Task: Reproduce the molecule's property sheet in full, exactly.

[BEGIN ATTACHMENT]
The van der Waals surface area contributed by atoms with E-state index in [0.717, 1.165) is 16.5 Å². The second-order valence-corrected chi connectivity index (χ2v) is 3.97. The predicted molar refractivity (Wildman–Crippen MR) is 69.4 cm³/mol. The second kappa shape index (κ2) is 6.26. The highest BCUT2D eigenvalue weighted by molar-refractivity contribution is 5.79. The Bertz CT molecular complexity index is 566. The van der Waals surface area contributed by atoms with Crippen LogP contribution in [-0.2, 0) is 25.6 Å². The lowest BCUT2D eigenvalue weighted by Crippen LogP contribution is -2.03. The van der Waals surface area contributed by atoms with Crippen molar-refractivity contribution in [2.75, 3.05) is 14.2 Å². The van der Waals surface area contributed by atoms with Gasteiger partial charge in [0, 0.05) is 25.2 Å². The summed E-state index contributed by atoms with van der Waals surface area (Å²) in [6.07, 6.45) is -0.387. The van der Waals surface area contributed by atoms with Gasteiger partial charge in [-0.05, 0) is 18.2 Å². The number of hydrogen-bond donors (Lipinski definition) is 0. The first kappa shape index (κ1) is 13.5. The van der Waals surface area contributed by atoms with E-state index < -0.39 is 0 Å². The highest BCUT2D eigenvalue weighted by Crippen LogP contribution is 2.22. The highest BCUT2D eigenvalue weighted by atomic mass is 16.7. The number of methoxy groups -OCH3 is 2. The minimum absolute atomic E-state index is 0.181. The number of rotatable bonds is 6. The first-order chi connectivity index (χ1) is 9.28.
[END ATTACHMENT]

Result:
The van der Waals surface area contributed by atoms with E-state index in [0.717, 1.165) is 16.5 Å². The second-order valence-corrected chi connectivity index (χ2v) is 3.97. The predicted molar refractivity (Wildman–Crippen MR) is 69.4 cm³/mol. The second kappa shape index (κ2) is 6.26. The highest BCUT2D eigenvalue weighted by molar-refractivity contribution is 5.79. The Bertz CT molecular complexity index is 566. The van der Waals surface area contributed by atoms with Crippen LogP contribution in [-0.2, 0) is 25.6 Å². The lowest BCUT2D eigenvalue weighted by Crippen LogP contribution is -2.03. The van der Waals surface area contributed by atoms with Crippen molar-refractivity contribution in [2.75, 3.05) is 14.2 Å². The van der Waals surface area contributed by atoms with Gasteiger partial charge in [0, 0.05) is 25.2 Å². The summed E-state index contributed by atoms with van der Waals surface area (Å²) in [6.07, 6.45) is -0.387. The van der Waals surface area contributed by atoms with Gasteiger partial charge in [-0.05, 0) is 18.2 Å². The number of hydrogen-bond donors (Lipinski definition) is 0. The first kappa shape index (κ1) is 13.5. The van der Waals surface area contributed by atoms with E-state index < -0.39 is 0 Å². The highest BCUT2D eigenvalue weighted by Crippen LogP contribution is 2.22. The highest BCUT2D eigenvalue weighted by atomic mass is 16.7. The number of methoxy groups -OCH3 is 2. The minimum absolute atomic E-state index is 0.181. The number of rotatable bonds is 6. The first-order chi connectivity index (χ1) is 9.28.